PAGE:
The Advent of Hope

The Advent Of Hope

Rev. Rob Apgar-Taylor is a guest writer for the Homiletics Blog and a self-described “Christmas fanatic.” He recently shared this reflection with Homiletics in the form of a letter to his congregation. His letter reveals how the year 2020 has been difficult and discouraging for everyone — pastors included. Through an honest account of his own emotional fatigue, he shows us that God is still speaking, and that we need this Advent season more than ever.

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Dear Friends,

I’ll be honest, I’m in kind of a “place” right now. I’m not really in the mood to be perky about Christmas. Maybe I should pretend so that you will feel better. Maybe I should smile and be pastoral to lift you all. I put on Christmas music, but it’s not really doing the trick. This year has been hard … for all of us. We opened up to have people in worship, only to close again five weeks later. We have been so faithful and everyone has done so very much to make our church thrive. And we have. It’s really been amazing. We truly took the lemons of 2020 and made something beautiful. I am so very grateful to you all and to God, I really am. But, like you, I am just getting emotionally fatigued by the distance, the masks, the fear, the everything that 2020 has been.

So, here I sit, trying to write to you, my church. Trying to offer some kind of hope and cheer as we enter the Advent season. And I reflect on the words of the prophet Isaiah: “The people walking in darkness have seen a great light; on those living in the land of deep darkness a light has dawned” (Isaiah 9:2). It’s easy to get excited about Christmas when life is shiny, pretty and fun. But what about when there is an empty place at the table, or the new baby you expected to celebrate isn’t here? When jobs are in jeopardy or you can’t be with people you love? Or when you fear for your own health or the health of those you love? My mind tells me one thing, but my spirit tells me another.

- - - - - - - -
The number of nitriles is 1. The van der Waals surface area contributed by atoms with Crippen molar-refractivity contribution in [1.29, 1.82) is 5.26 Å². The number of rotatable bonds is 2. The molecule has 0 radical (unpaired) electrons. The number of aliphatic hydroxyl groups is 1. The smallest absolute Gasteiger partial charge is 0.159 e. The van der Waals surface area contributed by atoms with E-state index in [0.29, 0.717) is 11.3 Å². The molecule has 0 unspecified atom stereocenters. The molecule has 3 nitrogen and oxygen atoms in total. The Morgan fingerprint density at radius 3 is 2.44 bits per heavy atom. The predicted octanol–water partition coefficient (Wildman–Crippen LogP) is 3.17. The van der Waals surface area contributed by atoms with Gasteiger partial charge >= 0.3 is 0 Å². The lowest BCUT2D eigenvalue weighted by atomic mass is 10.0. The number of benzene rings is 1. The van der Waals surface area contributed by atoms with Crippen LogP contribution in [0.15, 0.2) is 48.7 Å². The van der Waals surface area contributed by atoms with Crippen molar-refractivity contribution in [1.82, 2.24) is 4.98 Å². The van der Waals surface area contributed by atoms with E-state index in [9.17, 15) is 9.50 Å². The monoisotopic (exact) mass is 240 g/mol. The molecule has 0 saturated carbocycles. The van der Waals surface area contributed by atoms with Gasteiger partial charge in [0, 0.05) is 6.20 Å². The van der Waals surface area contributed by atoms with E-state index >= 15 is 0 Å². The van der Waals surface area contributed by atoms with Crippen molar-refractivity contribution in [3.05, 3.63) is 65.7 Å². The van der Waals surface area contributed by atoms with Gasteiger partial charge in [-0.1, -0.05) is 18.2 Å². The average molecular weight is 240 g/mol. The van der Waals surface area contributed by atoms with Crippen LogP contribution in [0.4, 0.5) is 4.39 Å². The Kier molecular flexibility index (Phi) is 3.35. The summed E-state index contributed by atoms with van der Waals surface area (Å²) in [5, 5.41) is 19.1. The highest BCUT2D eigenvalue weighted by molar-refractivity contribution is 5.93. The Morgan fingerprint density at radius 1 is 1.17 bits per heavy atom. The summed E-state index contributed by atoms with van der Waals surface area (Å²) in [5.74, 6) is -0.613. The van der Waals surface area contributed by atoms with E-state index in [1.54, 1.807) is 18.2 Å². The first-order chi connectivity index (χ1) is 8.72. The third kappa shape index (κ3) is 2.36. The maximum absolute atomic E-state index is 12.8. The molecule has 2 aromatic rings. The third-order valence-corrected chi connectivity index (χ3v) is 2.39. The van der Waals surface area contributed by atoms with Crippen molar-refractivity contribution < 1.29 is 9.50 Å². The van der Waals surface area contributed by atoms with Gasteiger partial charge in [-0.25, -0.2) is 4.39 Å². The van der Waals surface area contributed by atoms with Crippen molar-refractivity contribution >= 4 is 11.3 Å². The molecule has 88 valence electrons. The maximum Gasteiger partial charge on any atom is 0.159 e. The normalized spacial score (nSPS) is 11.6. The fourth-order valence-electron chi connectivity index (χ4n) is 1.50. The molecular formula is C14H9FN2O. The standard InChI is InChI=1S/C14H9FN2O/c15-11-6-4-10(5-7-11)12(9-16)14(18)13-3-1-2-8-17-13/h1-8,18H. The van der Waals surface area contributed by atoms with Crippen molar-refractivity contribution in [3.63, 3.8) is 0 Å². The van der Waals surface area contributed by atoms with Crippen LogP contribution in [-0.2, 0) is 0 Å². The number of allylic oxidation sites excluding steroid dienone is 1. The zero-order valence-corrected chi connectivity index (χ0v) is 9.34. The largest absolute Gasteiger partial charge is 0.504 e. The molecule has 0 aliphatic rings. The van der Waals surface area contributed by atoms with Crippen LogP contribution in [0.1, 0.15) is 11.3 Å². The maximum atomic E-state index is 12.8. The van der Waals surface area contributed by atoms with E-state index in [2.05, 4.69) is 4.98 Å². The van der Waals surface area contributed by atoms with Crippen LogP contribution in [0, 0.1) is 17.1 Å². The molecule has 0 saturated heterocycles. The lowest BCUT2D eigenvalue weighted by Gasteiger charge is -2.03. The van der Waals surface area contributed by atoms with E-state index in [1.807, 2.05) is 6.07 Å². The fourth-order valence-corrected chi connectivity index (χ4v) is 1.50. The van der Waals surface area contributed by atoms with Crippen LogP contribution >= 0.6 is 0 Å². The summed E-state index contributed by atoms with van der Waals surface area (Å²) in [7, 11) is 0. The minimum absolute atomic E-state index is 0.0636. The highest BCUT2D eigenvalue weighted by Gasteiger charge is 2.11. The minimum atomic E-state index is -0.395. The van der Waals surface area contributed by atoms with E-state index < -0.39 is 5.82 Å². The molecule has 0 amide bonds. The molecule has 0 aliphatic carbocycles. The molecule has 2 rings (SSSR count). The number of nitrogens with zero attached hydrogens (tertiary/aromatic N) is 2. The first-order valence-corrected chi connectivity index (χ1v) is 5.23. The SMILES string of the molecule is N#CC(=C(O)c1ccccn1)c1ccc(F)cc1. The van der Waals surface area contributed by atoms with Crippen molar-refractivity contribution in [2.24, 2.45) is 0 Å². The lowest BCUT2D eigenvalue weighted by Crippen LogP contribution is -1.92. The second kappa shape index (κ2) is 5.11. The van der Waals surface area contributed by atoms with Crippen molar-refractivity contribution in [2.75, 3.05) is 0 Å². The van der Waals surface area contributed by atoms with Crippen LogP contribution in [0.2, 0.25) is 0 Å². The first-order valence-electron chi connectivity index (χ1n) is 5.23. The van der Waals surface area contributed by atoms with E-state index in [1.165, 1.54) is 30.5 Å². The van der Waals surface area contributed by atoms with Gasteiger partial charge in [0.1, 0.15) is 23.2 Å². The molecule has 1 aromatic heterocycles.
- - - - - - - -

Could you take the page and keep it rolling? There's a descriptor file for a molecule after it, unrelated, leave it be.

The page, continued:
What my spirit tells me is that this is exactly the time we need Advent the most. We all love Christmas. But Advent is tough. It’s the waiting, the watching. Where is God for a struggling people? Where is God when we have lost our smiles and our “it is what it is” attitude, and when our souls can only cry out: “How long, O Lord?” This is precisely the world into which God came in the form of a helpless child. This is the world … these are the same people … scared about an uncertain future, faith rocked by loss, waiting and hoping (what seemed like, at times, against hope) for a new world to break through. And then into their world, in the brokenness of their own world, hope was born.

My spirit tells me that I need Advent more than ever. We all do. I need to be reminded that it was precisely into a world like ours that God chose to dwell. And like the Passover reminds the people of Israel, I can let this holy season remind me: God has been faithful and so God will be faithful. And amidst the uncertainty of 2020, that’s the one thing I know in the depth of my being to be true. God has always been faithful, and that faithfulness is my hope.

So, we will decorate the church. We will light the candles, sing the songs and observe a holy Advent. Because this year, we need the sacred reminder of a God who holds us close and calls us Beloved. Into a world like ours God chose to be born anew. Amen. Come, Lord Jesus, be born in us today!

Wishing you a blessed month,

—Pastor Rob

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Rob Apgar-Taylor

Rev. Dr. Rob Apgar-Taylor is senior pastor at Grace United Church of Christ in Frederick, MD. He has a Master of Divinity from Wesley Theological Seminary and a Doctor of Ministry from Princeton Seminary with a concentration in spiritual practices. Rob is recognized as a UCC church planter, and taught religion and German at the high school, college and graduate school levels.

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